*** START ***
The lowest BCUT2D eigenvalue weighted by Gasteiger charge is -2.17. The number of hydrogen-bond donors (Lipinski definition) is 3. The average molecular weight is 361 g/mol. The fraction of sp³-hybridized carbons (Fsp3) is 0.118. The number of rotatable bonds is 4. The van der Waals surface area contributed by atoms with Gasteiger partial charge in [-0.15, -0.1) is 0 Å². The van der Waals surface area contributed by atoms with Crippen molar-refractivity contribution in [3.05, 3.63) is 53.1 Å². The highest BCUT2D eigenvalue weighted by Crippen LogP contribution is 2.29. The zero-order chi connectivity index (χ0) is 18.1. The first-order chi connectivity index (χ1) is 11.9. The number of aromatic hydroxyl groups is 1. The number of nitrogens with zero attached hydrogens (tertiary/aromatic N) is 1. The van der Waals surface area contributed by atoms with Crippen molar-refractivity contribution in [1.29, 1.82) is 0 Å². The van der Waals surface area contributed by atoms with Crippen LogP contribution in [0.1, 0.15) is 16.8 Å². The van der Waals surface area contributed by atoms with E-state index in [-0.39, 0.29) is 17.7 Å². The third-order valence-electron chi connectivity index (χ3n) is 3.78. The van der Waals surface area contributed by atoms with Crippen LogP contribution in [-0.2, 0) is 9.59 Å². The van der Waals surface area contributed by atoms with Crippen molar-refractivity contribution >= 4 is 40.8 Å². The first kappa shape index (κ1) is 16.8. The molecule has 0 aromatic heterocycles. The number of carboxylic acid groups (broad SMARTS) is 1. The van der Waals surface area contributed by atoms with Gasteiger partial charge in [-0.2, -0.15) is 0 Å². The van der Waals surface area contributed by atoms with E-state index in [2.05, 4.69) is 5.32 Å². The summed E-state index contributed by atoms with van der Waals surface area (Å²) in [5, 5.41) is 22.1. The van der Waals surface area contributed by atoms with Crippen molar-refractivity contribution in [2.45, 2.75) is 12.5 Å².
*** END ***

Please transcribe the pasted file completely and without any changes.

The lowest BCUT2D eigenvalue weighted by Gasteiger charge is -2.17. The number of hydrogen-bond donors (Lipinski definition) is 3. The average molecular weight is 361 g/mol. The fraction of sp³-hybridized carbons (Fsp3) is 0.118. The number of rotatable bonds is 4. The van der Waals surface area contributed by atoms with Gasteiger partial charge in [-0.15, -0.1) is 0 Å². The van der Waals surface area contributed by atoms with Crippen molar-refractivity contribution in [3.05, 3.63) is 53.1 Å². The highest BCUT2D eigenvalue weighted by Crippen LogP contribution is 2.29. The zero-order chi connectivity index (χ0) is 18.1. The first-order chi connectivity index (χ1) is 11.9. The number of aromatic hydroxyl groups is 1. The number of nitrogens with zero attached hydrogens (tertiary/aromatic N) is 1. The van der Waals surface area contributed by atoms with Crippen molar-refractivity contribution in [1.29, 1.82) is 0 Å². The van der Waals surface area contributed by atoms with Crippen LogP contribution in [0.1, 0.15) is 16.8 Å². The van der Waals surface area contributed by atoms with E-state index in [-0.39, 0.29) is 17.7 Å². The third-order valence-electron chi connectivity index (χ3n) is 3.78. The van der Waals surface area contributed by atoms with Crippen LogP contribution in [-0.2, 0) is 9.59 Å². The van der Waals surface area contributed by atoms with Crippen molar-refractivity contribution >= 4 is 40.8 Å². The first kappa shape index (κ1) is 16.8. The molecule has 0 aromatic heterocycles. The number of carboxylic acid groups (broad SMARTS) is 1. The van der Waals surface area contributed by atoms with Gasteiger partial charge in [-0.2, -0.15) is 0 Å². The van der Waals surface area contributed by atoms with E-state index in [2.05, 4.69) is 5.32 Å². The summed E-state index contributed by atoms with van der Waals surface area (Å²) in [5, 5.41) is 22.1. The van der Waals surface area contributed by atoms with Crippen molar-refractivity contribution in [2.45, 2.75) is 12.5 Å².